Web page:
Dirk & Rachel: People should feel comfortable in their kayaks first, because if someone feels unstable when upright it is hard to learn rolling. However, that is often achieved in a few sessions and after that rolling should be encouraged, but in a safe environment. And then rolling can be taught and practiced alongside other skills.

SEGT: Recently there has been a growing and passionate group of kayakers who favor Greenland paddles. Why do you think this is the case? Furthermore, do you believe that Greenland paddles offer any advantages over Euroblades, particularly for older paddlers or those with joint injuries?

Dirk & Rachel: People are curious to try out “new” things and may want to reflect on the traditions. From what we hear on out courses, it is the different feel of the paddle in the water and the smoother transition between the different parts of the stroke. But in general, Greenland paddles and Euroblade paddles are two different tools that can be used for the same purpose – kayaking. It is a very personal choice that is often influenced by the social context and a paddlers interest. As often with sport we really should reflect on why we are doing certain things. Do we need to paddle like someone who is competing at a high level, is that appropriate for the activity we are engaging? And is that even a healthy and sustainable way to paddle? We unfortunately see a lot of kayakers on courses that have shoulder injuries, that could have been avoided.

There has been a general trend of people finding beauty in the traditional. And we think that Greenland paddles are a thing of beauty, as well as a fantastic tool. You can easily get very interested in the history behind these paddles, how the environment they were developed in shaped their design and construction.

SEGT: If someone is accustomed to using a Euroblade, how challenging is it for them to adapt to a Greenland paddle and adjusting their technique accordingly?

Dirk & Rachel:  We would suggest give it some time and explore! People are often put off from the first feeling of the Greenland paddle, because they expect it to be similar to a Euroblade paddle. However, most people will find a way to make a Greenland paddle work for them – without any specific coaching. That doesn’t mean there aren’t aspects that can speed up this process and make the Greenland paddle stroke more efficient. It is the awareness that the blade has a fundamentally different shape by being long and narrow.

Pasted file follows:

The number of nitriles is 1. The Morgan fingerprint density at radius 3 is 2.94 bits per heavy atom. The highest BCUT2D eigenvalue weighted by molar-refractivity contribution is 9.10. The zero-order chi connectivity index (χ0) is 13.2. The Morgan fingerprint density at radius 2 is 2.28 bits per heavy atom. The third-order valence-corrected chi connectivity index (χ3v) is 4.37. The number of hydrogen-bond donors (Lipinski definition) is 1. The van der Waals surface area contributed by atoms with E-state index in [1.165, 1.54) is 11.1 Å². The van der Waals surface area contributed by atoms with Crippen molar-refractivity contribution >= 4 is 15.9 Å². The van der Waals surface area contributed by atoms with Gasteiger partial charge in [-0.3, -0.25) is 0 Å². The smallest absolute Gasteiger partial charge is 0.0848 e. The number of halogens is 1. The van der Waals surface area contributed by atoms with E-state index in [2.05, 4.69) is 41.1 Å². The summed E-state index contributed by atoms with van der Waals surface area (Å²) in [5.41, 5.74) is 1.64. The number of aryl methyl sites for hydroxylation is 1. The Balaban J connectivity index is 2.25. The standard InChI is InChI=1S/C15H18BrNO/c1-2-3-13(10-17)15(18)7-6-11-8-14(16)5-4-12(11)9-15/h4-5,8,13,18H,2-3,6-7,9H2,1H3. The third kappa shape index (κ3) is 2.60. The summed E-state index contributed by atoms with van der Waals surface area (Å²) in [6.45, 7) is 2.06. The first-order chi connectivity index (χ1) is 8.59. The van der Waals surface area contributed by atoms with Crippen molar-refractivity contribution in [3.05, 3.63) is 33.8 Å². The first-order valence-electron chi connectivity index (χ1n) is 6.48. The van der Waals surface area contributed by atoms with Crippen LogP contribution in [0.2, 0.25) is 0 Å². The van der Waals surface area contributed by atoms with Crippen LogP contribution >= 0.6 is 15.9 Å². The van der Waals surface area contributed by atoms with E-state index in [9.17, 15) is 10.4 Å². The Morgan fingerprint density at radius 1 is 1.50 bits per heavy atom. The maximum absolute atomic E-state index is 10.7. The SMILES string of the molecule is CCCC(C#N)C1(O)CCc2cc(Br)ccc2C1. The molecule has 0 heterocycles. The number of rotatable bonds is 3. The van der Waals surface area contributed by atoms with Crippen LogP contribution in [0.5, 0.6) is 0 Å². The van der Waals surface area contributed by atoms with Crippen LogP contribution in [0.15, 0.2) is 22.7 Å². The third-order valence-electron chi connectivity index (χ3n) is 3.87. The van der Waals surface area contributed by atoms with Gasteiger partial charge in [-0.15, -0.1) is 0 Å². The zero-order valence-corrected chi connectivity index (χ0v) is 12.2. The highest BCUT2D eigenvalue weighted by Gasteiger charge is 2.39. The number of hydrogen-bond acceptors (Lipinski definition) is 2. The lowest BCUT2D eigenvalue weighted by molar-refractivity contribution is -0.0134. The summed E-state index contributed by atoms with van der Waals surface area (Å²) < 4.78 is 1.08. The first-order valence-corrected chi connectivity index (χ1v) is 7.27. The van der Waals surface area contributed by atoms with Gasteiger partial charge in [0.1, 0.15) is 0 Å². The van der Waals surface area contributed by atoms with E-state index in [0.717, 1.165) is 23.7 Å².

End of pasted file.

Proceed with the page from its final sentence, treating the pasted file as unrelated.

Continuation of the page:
This has some consequences how we should use the paddle. The technique used most often is the “Canted stroke”, where the paddle is entering the water with leading edge and the power in the stroke comes in when the blade is fully immerged into the water. This means we tend to keep the paddle longer in the water, even behind the hip. We think that independent of the technique, the feel for the paddle during the stroke is the important driver for efficient technique. Therefore, we suggest playing, experimenting, and trusting that it has worked for the Inuit kayakers who used this tool for hunting.

SEGT: Suppose someone is interested in learning the art of rolling and is looking to purchase a kayak. In that case, what specific features or aspects would you suggest they should consider before making their selection?

Dirk & Rachel:  Connectivity to your kayak is crucial. While rolling a Greenland kayak is incredible because it feels so easy and the kayak response to subtle body movements, many standard sea kayaks are also excellent for rolling. A low back deck and comfortable seat for layback rolls, good fit and enough room to bend forward for forward finishing rolls are all important considerations. Ask yourself first how far to you want to take rolling: paddle rolls, hand rolls, or even further? Further do you want to apply the rolling to rough water, in that case you may what to choose a rough water kayak that is comfortable to roll. As a bonus flat bottom in a kayak is nice for forward finishing rolls. Essentially paddle and roll a kayak before you buy it, then you will know if it’s the right one!

SEGT: Dirk and Rachel, thank you. We look forward to seeing you again soon in Greece and Cyprus for some time in the water! One final question: what has been your most beautiful or memorable kayaking experience to date?

Dirk & Rachel:  We’d absolutely love to see you again! On one night paddle we had the most amazing encounter with dolphins playing around our kayaks and there was bioluminescence as well, what could be better than being surrounded by glow in the dark dolphins?